Virtually all climate research in peer-reviewed science journals predicts global temperatures will gradually rise by several degrees in coming decades, accompanied by swings of extreme cold and heat.
"But just because we've seen a large evolutionary response, that doesn't mean a natural population can adapt to climate change with no consequences," Barrett told AFP Thursday.
About 95 per cent of the fish population died during the three-year study, with only five per cent developing a tolerance for cold," he said. "The consequences of losing 95 per cent might be catastrophic, because the remaining five per cent might not be able to sustain the population," said Barrett. He added: "We don't know the genetic basis of this trait."
The rapid evolution by the marine fish in the study mirrored the 10,000-year-long evolution of freshwater stickleback in British Columbia - descendants of marine fish trapped inland at the end of the last Ice Age, who evolved to live in extreme cold.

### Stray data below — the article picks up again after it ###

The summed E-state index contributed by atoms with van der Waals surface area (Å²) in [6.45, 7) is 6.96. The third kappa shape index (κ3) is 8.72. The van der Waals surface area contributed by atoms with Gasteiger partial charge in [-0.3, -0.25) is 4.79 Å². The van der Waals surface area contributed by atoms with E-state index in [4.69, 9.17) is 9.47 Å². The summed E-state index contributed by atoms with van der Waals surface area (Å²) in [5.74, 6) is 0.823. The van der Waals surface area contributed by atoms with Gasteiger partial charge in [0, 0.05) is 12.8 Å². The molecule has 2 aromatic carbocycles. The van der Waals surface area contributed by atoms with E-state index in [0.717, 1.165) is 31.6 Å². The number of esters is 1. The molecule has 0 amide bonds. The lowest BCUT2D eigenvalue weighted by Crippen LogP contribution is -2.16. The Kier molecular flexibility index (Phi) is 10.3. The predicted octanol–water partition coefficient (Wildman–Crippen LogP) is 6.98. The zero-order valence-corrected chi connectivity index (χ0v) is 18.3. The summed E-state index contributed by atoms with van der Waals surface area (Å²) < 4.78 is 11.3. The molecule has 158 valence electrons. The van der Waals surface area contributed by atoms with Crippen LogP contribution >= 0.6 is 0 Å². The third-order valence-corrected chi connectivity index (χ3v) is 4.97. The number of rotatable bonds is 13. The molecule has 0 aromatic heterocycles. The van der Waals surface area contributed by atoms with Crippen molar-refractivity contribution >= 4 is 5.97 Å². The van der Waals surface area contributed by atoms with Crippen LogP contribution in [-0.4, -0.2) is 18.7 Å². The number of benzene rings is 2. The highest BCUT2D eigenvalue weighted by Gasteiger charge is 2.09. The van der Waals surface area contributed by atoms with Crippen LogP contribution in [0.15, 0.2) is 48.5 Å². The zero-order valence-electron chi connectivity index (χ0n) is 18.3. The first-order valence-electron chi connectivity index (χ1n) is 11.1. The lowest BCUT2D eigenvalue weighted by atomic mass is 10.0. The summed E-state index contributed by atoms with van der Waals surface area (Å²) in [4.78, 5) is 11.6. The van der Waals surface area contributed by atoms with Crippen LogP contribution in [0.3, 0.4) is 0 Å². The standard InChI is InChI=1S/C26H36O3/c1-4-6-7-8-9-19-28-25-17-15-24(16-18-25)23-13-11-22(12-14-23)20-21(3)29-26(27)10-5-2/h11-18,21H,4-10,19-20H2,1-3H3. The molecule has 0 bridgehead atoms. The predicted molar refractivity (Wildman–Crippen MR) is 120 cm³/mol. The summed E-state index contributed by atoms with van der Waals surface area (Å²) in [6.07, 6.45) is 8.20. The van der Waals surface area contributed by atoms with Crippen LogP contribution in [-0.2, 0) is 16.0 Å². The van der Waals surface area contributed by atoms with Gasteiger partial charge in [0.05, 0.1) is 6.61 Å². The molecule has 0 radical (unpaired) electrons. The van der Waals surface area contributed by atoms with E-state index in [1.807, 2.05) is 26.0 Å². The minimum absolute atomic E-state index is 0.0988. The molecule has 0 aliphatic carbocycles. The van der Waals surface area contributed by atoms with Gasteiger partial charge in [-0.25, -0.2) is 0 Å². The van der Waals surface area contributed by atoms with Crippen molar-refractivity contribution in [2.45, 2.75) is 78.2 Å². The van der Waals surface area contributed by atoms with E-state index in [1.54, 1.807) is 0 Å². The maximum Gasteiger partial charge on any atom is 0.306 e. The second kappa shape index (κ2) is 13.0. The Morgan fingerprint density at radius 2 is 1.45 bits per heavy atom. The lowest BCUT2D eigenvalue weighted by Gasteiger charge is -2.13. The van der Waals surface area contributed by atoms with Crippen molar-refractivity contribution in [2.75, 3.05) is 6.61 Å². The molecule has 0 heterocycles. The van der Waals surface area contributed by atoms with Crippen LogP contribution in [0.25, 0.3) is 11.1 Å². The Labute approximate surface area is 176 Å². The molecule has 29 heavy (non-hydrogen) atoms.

Barrett noted that humans also evolved over some 10,000 generations, since their first migration from Africa, raising the question of how many generations it might take for northern peoples to evolve genes that could cope with warmer climates experienced by their African ancestors."You can start to draw a parallel in evolutionary rates," said Barrett.